Getting there is not easy. For example, the requirement to know your customers may prompt traders to accept the less compliant and possibly less secure DeFi agreements issued by anonymous developers.
However, practical and effective AML/CFT protection measures can be deployed at the protocol level. In my company, we built our first DEX with an on-chain blacklist. This means that any address marked by the Office of Foreign Assets Control cannot be traded on our DEX.
This protective measure has no impact on the user experience of daily traders, most of them may not know this, but it is very effective in preventing problematic transactions. Whenever possible, developers can easily implement such technical solutions. But as long as the leading DEX and the de facto industry model indicate that they are not liable, they are unlikely to do so.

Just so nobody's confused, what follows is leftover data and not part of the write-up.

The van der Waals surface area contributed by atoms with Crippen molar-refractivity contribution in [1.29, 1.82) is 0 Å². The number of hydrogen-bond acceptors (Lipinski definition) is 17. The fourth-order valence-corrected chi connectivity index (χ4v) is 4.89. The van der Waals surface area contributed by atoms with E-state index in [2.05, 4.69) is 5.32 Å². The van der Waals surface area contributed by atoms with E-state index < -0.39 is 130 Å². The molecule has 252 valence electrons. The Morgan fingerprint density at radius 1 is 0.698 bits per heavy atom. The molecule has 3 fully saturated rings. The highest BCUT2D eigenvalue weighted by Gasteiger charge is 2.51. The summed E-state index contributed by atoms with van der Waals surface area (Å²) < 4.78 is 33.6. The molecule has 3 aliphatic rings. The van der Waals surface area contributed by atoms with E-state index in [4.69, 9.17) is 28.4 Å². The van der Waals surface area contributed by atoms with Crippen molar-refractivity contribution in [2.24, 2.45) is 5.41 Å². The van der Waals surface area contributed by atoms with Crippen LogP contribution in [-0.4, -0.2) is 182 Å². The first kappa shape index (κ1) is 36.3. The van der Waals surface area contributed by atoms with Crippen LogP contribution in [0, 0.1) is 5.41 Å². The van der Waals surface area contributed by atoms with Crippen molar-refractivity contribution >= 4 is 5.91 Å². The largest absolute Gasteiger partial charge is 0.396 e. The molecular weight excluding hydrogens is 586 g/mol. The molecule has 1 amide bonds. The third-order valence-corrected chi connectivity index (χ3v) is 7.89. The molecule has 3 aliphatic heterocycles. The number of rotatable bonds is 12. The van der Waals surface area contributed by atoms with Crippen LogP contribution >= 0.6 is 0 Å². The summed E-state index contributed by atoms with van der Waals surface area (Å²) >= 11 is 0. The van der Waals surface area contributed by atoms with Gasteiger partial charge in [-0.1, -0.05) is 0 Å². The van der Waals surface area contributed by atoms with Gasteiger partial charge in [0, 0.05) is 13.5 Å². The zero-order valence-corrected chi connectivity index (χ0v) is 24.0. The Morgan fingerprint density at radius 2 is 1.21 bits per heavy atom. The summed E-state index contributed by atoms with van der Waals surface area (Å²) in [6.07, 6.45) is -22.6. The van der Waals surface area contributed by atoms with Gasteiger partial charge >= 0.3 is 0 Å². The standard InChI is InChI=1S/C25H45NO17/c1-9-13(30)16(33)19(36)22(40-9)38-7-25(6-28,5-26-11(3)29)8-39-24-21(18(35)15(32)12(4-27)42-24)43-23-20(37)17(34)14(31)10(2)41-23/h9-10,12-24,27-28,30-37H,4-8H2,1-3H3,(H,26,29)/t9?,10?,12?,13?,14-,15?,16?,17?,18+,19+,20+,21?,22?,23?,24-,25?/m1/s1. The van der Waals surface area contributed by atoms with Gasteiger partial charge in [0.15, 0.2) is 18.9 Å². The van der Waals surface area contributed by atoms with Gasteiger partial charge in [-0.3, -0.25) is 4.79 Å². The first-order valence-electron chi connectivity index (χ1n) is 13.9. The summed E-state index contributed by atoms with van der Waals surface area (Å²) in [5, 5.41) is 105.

If AML/CFT requirements are not accepted, DeFi will never become mainstream. More importantly, if the DeFi community fails to self-regulate, the government will certainly complete this work for us—and much more.only Look at the infrastructure bill, Designed to make DeFi developers responsible for users’ lack of tax compliance. The hastily written AML/CFT legislation for encryption may be even weaker.
Self-discipline is an ethical behavior, and it has the added benefit of ensuring the long-term survival of the industry. Another option is to wait for a more stringent compliance hammer. The choice is ours.
This article does not contain investment advice or recommendations. Every investment and trading action involves risks, and readers should research on their own when making a decision.
The views, thoughts, and opinions expressed here are only those of the author, and do not necessarily reflect or represent the views and opinions of Cointelegraph.
Mark Lurie He is the CEO of Shipyard Software Inc., which developed the Clipper exchange and is supported by Polychain, 0x Labs, 1inch Network and other members of the DeFi community. Mark is a former investor in FJLabs and Bessemer Venture Partners and holds MBA and BA degrees from Harvard University.